The Ten Thousand Pound Elephant in the Room

Spring has come to Boston and that means one thing: snow. Sometimes rain, but mostly snow thus far. There’s been more snow this spring thus far than there was all winter. But last winter’s record-breaking amount of snow is still fresh in people’s minds, especially it’s effects on the Massachusetts Bay Transportation Authority, so while it’s been encouraging to see real estate professionals and elected officials interested in walkability, it’s also been incredibly disappointing to see no progress, or even interest, in improving walkability for those times when the weather is bad.

Good transit service is vital for walkability, true, especially in bad weather. No one is going to want to take the bus if it involves a long wait or a long walk in the rain, cold, snow, ice or extreme heat. That means that as many bus stops as possible ought to have shelters and that they need to be kept clear of snow.

But it also means that the basic infrastructure of walking needs to be maintained and it isn’t. Roads and streets are graded so that water flows off into the sides, where it can drain without being a hazard to drivers and the Amerticans With Disabilities acts mandates that at crossings sidewalks need to have ramps installed so that people with limited mobility can cross the street. Unfortunately, engineers have not put two and two together and so whenever it rains or there’s heavy snowmelt, the crossings fill up with water and become impassable to everyone. Bus stops also have poor drainage.

By the same token, city handling of sidewalks is atrocious. While the city will plow and salt every road until its dry as a bone, sidewalks are left to homeowners. This is a problem because homeowners are time-constrained by needing to clear off their cars and go to work, age-constrained or are completely absent.

The result is that sidewalks are hazardous for walking in the winter while bus stops become almost unusuable. And during severe snow storms, transit service can be severely delayed or completely shut down, putting more cars on the road. For pedestrians, this becomes a huge burden in terms of time and money. Unsurprisingly, this burden falls disproportionally on the people who can least afford it. According to the Severe Winter Weather Patterns Impact report, 25 percent of MBTA riders do not own a car and 40 percent have household incomes of less than $40,000 a year.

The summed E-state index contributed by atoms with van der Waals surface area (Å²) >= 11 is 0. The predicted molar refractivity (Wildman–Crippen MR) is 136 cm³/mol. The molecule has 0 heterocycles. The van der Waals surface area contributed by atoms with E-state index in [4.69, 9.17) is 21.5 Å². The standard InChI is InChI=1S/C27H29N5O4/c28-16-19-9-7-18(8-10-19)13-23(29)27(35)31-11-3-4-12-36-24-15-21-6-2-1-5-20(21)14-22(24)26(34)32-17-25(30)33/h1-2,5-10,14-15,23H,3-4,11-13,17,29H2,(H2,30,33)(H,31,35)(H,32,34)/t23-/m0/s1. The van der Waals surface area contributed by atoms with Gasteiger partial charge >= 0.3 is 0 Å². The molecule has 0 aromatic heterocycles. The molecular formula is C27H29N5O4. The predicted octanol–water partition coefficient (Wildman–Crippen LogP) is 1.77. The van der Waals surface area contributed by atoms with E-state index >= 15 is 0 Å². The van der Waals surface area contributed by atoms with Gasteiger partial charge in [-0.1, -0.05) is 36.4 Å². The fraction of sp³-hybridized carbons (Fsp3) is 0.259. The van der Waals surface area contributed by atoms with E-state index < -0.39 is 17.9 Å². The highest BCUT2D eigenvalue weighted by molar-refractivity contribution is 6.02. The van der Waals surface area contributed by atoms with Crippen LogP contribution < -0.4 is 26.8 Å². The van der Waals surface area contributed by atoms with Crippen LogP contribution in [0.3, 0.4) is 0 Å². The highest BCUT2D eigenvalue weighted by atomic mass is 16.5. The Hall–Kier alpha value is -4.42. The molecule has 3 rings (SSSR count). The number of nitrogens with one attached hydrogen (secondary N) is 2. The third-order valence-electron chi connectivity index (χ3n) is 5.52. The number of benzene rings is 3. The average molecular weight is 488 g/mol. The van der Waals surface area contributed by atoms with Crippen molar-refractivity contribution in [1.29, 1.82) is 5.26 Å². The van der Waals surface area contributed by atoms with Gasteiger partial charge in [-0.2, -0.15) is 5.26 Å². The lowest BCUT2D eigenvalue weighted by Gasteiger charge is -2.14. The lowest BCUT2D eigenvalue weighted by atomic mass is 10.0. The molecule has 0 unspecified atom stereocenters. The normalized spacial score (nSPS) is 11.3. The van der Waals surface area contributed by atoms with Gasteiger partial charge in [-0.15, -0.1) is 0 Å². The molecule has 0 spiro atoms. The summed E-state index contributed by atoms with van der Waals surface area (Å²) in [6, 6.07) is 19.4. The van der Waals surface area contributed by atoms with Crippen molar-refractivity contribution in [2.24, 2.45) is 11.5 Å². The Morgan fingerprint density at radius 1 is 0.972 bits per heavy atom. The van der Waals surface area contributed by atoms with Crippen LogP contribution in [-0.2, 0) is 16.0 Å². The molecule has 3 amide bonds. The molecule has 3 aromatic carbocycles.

Meanwhile the City of Boston spent $35 million on snow removal for cars, according to The Boston Globe.

But the impact of bad weather on walkability goes deeper than just the transit aspect. A person who doesn’t have a car still needs to get to the grocery store. They still need to get to church or visit friends or go to the library. Somestimes the liquor store beckons. In Boston and its environs, suburban-style zoning laws have resulted in stores being pushed out of neighborhoods and into shopping centers behind large parking lots. Not only are they harder to walk to for more people, the large parking lots create a car-oriented environment where drivers don’t expect pedestrians and they’re not served by frequent, reliable transit service. Market Basket is the biggest offender in the Boston area, with notoriously low prices married to locations all but impossible to get to without a car.

With stores at long distances from where people live and little to no bus service, walking there and back begins to require things likes carts and with flooded crosswalks, icy and snowy sidewalks or whatever other hazards cities’ neglect of walking can produce, doing something as simple as going to the grocery store can become difficult, if not dangerous.

Expecting people without cars to hibernate during the winter months is not a realistic urban policy, but that seems to be the de facto position of city governments.

There are a number of things cities can do. They can abolish parking minimimus and related requirements for grocery stores, or allow neighborhood stores as of right as is done in Germany and Japan, as Sonia Hirt has shown. This would promote walkability by increasing the things in a neighborhood to walk to. But cities can also adopt the shared street, or woonerf.

Some of the woonerven could be Really Narrow Streets, which would be nice. In contrast to a complete street, which keeps pedestrians and cyclists in their places and confined to small, if protected, lanes, a shared street or really narrow street uses design principles to creates streets where pedestrians, cyclists and drivers all share it safely. Having such streets in Boston and Cambridge would mean that plowing and salting the streets would no longer be only benefitting the drivers.

A city that is only walkable when the sun is shining isn’t really walkable at all.




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